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Favourable FDI destination

Favourable FDI destination

18 Jun 2024

Malaysia’s recent influx of substantial foreign direct investment (FDI) indicates several positive trends and potential developments for the country, according to Previndran Singhe, the chief executive officer and founder of Zerin Properties. 

High-profile investments, such as Apple’s new store and contributions from Microsoft and Google, can elevate Malaysia’s status as an attractive destination for FDI, he noted.

These developments are expected to enhance Malaysia’s international standing, showcasing a dynamic and resilient economy with a bright future fueled by technological advancements, diversified growth, and improved global connectivity, he told Business Times. 

“With all the investments coming in, Malaysia is gaining enhanced global visibility and building investor confidence. The influx of blue-chip companies signals a stable and promising business environment, potentially attracting other savvy investors,” he said.

Malaysia has experienced a notable wave of investment from major foreign companies and tech giants throughout this year.

Prominent entities such as Google, Apple, Microsoft, ByteDance, and BlackBerry are among those investing. These investments highlight Malaysia’s appeal as a key hub for global business and technology ventures.

Google plans to invest US$2 billion (RM9.4 billion) in establishing its first data centre and Google Cloud region in Malaysia.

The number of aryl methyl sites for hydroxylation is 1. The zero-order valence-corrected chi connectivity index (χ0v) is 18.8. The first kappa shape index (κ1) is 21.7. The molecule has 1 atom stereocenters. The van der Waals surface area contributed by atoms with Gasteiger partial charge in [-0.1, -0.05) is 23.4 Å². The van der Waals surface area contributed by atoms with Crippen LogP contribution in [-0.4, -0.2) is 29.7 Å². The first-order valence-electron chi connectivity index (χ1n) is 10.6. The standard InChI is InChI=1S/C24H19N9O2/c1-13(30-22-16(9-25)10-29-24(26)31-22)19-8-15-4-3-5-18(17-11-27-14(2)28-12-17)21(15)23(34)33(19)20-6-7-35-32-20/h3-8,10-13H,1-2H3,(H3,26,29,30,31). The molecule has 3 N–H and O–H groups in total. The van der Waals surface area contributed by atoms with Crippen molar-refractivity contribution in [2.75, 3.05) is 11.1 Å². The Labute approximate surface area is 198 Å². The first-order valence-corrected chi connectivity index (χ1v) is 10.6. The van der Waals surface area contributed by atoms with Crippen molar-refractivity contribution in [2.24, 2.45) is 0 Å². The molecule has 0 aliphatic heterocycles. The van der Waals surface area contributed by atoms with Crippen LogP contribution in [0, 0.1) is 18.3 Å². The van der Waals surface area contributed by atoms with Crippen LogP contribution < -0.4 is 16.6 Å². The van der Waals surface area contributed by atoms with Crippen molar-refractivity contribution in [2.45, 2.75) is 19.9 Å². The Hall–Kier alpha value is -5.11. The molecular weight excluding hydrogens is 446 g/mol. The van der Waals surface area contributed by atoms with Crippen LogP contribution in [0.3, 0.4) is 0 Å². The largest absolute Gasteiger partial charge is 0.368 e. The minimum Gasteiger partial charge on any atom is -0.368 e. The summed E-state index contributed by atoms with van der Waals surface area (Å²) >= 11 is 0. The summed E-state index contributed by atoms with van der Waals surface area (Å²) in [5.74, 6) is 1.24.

Ruth Porat, president and chief investment officer, and chief financial officer of Alphabet and Google, said in a statement that Google’s first Malaysian data centre and Google Cloud region is the group’s largest planned investment so far in Malaysia — a place Google has been proud to call home for 13 years. 

Google said its investment is estimated to support more than US$3.2 billion (RM15.04 billion) in positive economic impact and 26,500 jobs by 2030.  

Apple, meanwhile, opened its inaugural retail store, The Exchange TRX Mall, in Kuala Lumpur on June 22, marking a substantial increase in its physical retail footprint across Southeast Asia. 

BlackBerry has also opened its first-ever Asia Pacific Cybersecurity Centre of Excellence in Cyberjaya, focusing on cybersecurity.  

Microsoft chairman and chief executive officer Satya Nadella had also unveiled a significant investment of US$22 billion (RM90.2 billion) to advance new cloud and artificial intelligence (AI) infrastructure in Malaysia during the Microsoft Build AI Day held in Kuala Lumpur.  

Concurrently, Microsoft is in the process of constructing a substantial data centre in Cyberjaya. 

ByteDance, the parent company of TikTok, based in China, plans to invest US$2.13 billion (RM10 billion) to establish an AI hub in Malaysia.  

In addition to this initiative, ByteDance intends to expand its data centre facilities in Malaysia’s Johor state with an additional investment of RM1.5 billion. 

Previndran said that major investments across various industries suggest robust economic prospects and can significantly boost Malaysia’s gross domestic product (GDP). 

He also highlighted that investments in sectors like technology, AI, cybersecurity, distribution, and sustainable energy are diversifying Malaysia’s economic base, reducing its reliance on traditional sectors such as manufacturing and oil.

Additionally, these new investments are expected to create more jobs for Malaysians. 

For instance, projects by Apple and Microsoft in AI will generate numerous employment opportunities, positively impacting local job markets. 

Furthermore, skill enhancement initiatives by companies like Bytedance, which focus on AI hubs, can elevate local expertise in high-tech industries, promoting skill development and enhancing the workforce’s global competitiveness.

Regarding infrastructure and technological advancement, he said that investments in digital centres and cloud infrastructures by Google, Microsoft, and others will modernise Malaysia’s infrastructure, increasing its global competitiveness. 

Collaborations with global tech giants can also spur local innovation, positioning Malaysia as a hub for tech development in Southeast Asia, he said.